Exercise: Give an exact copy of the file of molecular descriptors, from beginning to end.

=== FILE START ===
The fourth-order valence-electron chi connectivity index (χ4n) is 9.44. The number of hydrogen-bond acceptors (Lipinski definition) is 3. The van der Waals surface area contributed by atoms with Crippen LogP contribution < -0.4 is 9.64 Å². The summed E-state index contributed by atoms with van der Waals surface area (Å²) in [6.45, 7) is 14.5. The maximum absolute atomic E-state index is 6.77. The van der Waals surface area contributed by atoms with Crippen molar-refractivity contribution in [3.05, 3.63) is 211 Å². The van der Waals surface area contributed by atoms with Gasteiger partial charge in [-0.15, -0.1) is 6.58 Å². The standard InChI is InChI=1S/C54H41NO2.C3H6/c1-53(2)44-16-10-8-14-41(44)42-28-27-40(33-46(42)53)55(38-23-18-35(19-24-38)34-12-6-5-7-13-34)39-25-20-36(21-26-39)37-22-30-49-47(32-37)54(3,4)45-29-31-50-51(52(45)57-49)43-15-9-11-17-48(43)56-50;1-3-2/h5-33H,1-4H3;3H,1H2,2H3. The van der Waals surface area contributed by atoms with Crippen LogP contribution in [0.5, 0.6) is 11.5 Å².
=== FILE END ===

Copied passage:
The fourth-order valence-electron chi connectivity index (χ4n) is 9.44. The number of hydrogen-bond acceptors (Lipinski definition) is 3. The van der Waals surface area contributed by atoms with Crippen LogP contribution < -0.4 is 9.64 Å². The summed E-state index contributed by atoms with van der Waals surface area (Å²) in [6.45, 7) is 14.5. The maximum absolute atomic E-state index is 6.77. The van der Waals surface area contributed by atoms with Crippen molar-refractivity contribution in [3.05, 3.63) is 211 Å². The van der Waals surface area contributed by atoms with Gasteiger partial charge in [-0.15, -0.1) is 6.58 Å². The standard InChI is InChI=1S/C54H41NO2.C3H6/c1-53(2)44-16-10-8-14-41(44)42-28-27-40(33-46(42)53)55(38-23-18-35(19-24-38)34-12-6-5-7-13-34)39-25-20-36(21-26-39)37-22-30-49-47(32-37)54(3,4)45-29-31-50-51(52(45)57-49)43-15-9-11-17-48(43)56-50;1-3-2/h5-33H,1-4H3;3H,1H2,2H3. The van der Waals surface area contributed by atoms with Crippen LogP contribution in [0.5, 0.6) is 11.5 Å².